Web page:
As long as performance isn't a concern, you can do whatever's convenient - which probably means a separate vertex/index buffer for each mesh.
If you sort your meshes when drawing, so that all instances of the same mesh are drawn together (e.g. all units of type A are drawn, then all units of type B, etc.), you can reduce state changes and also set yourself up well for adding geometry instancing later if it becomes necessary for performance. This will be a good pattern if you don't have too many different meshes, but potentially many instances of each mesh - which seems likely for an RTS (not too many unit/terrain types, but potentially a lot of units/tiles on screen).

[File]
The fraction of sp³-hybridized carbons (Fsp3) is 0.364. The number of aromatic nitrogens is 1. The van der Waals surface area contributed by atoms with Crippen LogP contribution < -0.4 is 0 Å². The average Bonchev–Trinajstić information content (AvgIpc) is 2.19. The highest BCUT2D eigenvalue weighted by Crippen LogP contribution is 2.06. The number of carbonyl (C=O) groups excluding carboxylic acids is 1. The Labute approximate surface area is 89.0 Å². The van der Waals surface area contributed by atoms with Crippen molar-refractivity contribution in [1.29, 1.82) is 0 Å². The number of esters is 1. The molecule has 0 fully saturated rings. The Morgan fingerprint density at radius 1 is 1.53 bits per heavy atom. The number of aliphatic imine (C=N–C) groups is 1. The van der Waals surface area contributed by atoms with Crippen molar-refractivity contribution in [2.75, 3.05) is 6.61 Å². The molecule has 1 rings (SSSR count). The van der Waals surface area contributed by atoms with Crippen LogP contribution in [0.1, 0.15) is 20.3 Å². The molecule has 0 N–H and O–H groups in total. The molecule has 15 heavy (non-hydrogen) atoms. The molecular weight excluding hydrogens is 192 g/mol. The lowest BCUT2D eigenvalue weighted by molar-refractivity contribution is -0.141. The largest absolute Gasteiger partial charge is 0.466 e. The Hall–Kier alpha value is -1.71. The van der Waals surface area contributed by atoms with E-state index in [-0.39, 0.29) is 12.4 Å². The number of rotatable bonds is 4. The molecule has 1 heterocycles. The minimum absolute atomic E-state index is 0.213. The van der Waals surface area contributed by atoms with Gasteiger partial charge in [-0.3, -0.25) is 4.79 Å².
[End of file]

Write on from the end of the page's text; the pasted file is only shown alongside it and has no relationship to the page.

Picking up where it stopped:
The "one huge buffer" approach can reduce the number of state changes / draw calls still further if necessary, but it takes more code to manage, and requires a few other things like texture atlasing in order to actually realize the performance gains. I wouldn't worry about it unless and until performance analysis indicates that you truly need it.